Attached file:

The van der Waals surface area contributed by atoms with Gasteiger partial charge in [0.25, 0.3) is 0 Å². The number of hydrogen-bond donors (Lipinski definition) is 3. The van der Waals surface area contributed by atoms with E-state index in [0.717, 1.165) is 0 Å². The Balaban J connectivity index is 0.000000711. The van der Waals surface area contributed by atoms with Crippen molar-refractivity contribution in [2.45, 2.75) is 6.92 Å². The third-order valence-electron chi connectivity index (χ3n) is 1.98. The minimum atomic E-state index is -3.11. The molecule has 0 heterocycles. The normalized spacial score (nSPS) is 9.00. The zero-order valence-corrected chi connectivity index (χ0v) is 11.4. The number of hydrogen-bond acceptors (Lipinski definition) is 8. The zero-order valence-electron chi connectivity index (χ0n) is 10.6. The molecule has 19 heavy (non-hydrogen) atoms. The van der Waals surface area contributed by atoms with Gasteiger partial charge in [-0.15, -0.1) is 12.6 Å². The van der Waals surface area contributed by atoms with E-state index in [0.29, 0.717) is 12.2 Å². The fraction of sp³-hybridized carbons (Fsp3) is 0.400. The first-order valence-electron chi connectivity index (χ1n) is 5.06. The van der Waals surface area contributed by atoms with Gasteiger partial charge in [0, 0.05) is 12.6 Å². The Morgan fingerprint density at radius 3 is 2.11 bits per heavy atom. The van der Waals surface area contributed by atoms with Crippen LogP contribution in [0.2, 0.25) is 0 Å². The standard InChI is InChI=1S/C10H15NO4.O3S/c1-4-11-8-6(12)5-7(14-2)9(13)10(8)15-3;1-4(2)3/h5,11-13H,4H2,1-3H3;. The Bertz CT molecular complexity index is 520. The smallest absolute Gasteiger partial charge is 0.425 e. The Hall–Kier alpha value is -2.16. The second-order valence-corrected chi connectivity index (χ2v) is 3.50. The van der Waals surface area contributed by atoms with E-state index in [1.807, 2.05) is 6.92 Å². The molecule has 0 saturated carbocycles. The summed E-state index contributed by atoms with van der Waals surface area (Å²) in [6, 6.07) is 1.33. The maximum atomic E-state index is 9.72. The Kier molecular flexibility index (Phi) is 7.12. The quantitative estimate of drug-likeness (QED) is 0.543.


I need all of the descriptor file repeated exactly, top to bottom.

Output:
The van der Waals surface area contributed by atoms with Gasteiger partial charge in [0.25, 0.3) is 0 Å². The number of hydrogen-bond donors (Lipinski definition) is 3. The van der Waals surface area contributed by atoms with E-state index in [0.717, 1.165) is 0 Å². The Balaban J connectivity index is 0.000000711. The van der Waals surface area contributed by atoms with Crippen molar-refractivity contribution in [2.45, 2.75) is 6.92 Å². The third-order valence-electron chi connectivity index (χ3n) is 1.98. The minimum atomic E-state index is -3.11. The molecule has 0 heterocycles. The normalized spacial score (nSPS) is 9.00. The zero-order valence-corrected chi connectivity index (χ0v) is 11.4. The number of hydrogen-bond acceptors (Lipinski definition) is 8. The zero-order valence-electron chi connectivity index (χ0n) is 10.6. The molecule has 19 heavy (non-hydrogen) atoms. The van der Waals surface area contributed by atoms with Gasteiger partial charge in [-0.15, -0.1) is 12.6 Å². The van der Waals surface area contributed by atoms with E-state index in [0.29, 0.717) is 12.2 Å². The fraction of sp³-hybridized carbons (Fsp3) is 0.400. The first-order valence-electron chi connectivity index (χ1n) is 5.06. The van der Waals surface area contributed by atoms with Gasteiger partial charge in [0, 0.05) is 12.6 Å². The Morgan fingerprint density at radius 3 is 2.11 bits per heavy atom. The van der Waals surface area contributed by atoms with Crippen LogP contribution in [0.2, 0.25) is 0 Å². The standard InChI is InChI=1S/C10H15NO4.O3S/c1-4-11-8-6(12)5-7(14-2)9(13)10(8)15-3;1-4(2)3/h5,11-13H,4H2,1-3H3;. The Bertz CT molecular complexity index is 520. The smallest absolute Gasteiger partial charge is 0.425 e. The Hall–Kier alpha value is -2.16. The second-order valence-corrected chi connectivity index (χ2v) is 3.50. The van der Waals surface area contributed by atoms with E-state index in [1.807, 2.05) is 6.92 Å². The molecule has 0 saturated carbocycles. The summed E-state index contributed by atoms with van der Waals surface area (Å²) in [6, 6.07) is 1.33. The maximum atomic E-state index is 9.72. The Kier molecular flexibility index (Phi) is 7.12. The quantitative estimate of drug-likeness (QED) is 0.543.